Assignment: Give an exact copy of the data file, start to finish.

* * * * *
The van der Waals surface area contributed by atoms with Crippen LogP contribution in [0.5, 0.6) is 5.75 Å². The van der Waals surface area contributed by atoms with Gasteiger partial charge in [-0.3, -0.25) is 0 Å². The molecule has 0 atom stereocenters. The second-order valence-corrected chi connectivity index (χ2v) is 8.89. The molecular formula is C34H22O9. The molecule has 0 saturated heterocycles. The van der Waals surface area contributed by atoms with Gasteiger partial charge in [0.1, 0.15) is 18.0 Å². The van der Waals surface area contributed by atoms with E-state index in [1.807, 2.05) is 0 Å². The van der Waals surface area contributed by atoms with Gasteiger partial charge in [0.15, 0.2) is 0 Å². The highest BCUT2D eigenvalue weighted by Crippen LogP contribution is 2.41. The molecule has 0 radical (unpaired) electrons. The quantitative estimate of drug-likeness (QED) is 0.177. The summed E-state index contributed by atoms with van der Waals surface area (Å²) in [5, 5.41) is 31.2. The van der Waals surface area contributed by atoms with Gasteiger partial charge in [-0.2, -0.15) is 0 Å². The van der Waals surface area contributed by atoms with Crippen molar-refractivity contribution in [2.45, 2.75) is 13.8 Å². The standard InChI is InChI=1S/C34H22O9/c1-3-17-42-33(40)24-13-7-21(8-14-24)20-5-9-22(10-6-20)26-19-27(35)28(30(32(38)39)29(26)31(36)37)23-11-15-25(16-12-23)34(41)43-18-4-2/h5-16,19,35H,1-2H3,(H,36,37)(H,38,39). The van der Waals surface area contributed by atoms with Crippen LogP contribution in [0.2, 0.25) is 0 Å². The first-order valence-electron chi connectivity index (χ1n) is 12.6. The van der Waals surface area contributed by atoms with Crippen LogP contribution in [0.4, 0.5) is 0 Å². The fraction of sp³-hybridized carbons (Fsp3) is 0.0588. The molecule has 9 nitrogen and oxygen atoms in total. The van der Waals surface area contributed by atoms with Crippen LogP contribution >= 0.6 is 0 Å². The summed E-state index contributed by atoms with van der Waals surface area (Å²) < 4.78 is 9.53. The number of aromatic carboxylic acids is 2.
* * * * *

The van der Waals surface area contributed by atoms with Crippen LogP contribution in [0.5, 0.6) is 5.75 Å². The van der Waals surface area contributed by atoms with Gasteiger partial charge in [-0.3, -0.25) is 0 Å². The molecule has 0 atom stereocenters. The second-order valence-corrected chi connectivity index (χ2v) is 8.89. The molecular formula is C34H22O9. The molecule has 0 saturated heterocycles. The van der Waals surface area contributed by atoms with Gasteiger partial charge in [0.1, 0.15) is 18.0 Å². The van der Waals surface area contributed by atoms with E-state index in [1.807, 2.05) is 0 Å². The van der Waals surface area contributed by atoms with Gasteiger partial charge in [0.15, 0.2) is 0 Å². The highest BCUT2D eigenvalue weighted by Crippen LogP contribution is 2.41. The molecule has 0 radical (unpaired) electrons. The quantitative estimate of drug-likeness (QED) is 0.177. The summed E-state index contributed by atoms with van der Waals surface area (Å²) in [5, 5.41) is 31.2. The van der Waals surface area contributed by atoms with Gasteiger partial charge in [-0.2, -0.15) is 0 Å². The van der Waals surface area contributed by atoms with Crippen molar-refractivity contribution in [2.45, 2.75) is 13.8 Å². The standard InChI is InChI=1S/C34H22O9/c1-3-17-42-33(40)24-13-7-21(8-14-24)20-5-9-22(10-6-20)26-19-27(35)28(30(32(38)39)29(26)31(36)37)23-11-15-25(16-12-23)34(41)43-18-4-2/h5-16,19,35H,1-2H3,(H,36,37)(H,38,39). The van der Waals surface area contributed by atoms with Crippen LogP contribution in [0.2, 0.25) is 0 Å². The first-order valence-electron chi connectivity index (χ1n) is 12.6. The van der Waals surface area contributed by atoms with Crippen LogP contribution in [0.4, 0.5) is 0 Å². The fraction of sp³-hybridized carbons (Fsp3) is 0.0588. The molecule has 9 nitrogen and oxygen atoms in total. The van der Waals surface area contributed by atoms with Crippen LogP contribution >= 0.6 is 0 Å². The summed E-state index contributed by atoms with van der Waals surface area (Å²) < 4.78 is 9.53. The number of aromatic carboxylic acids is 2.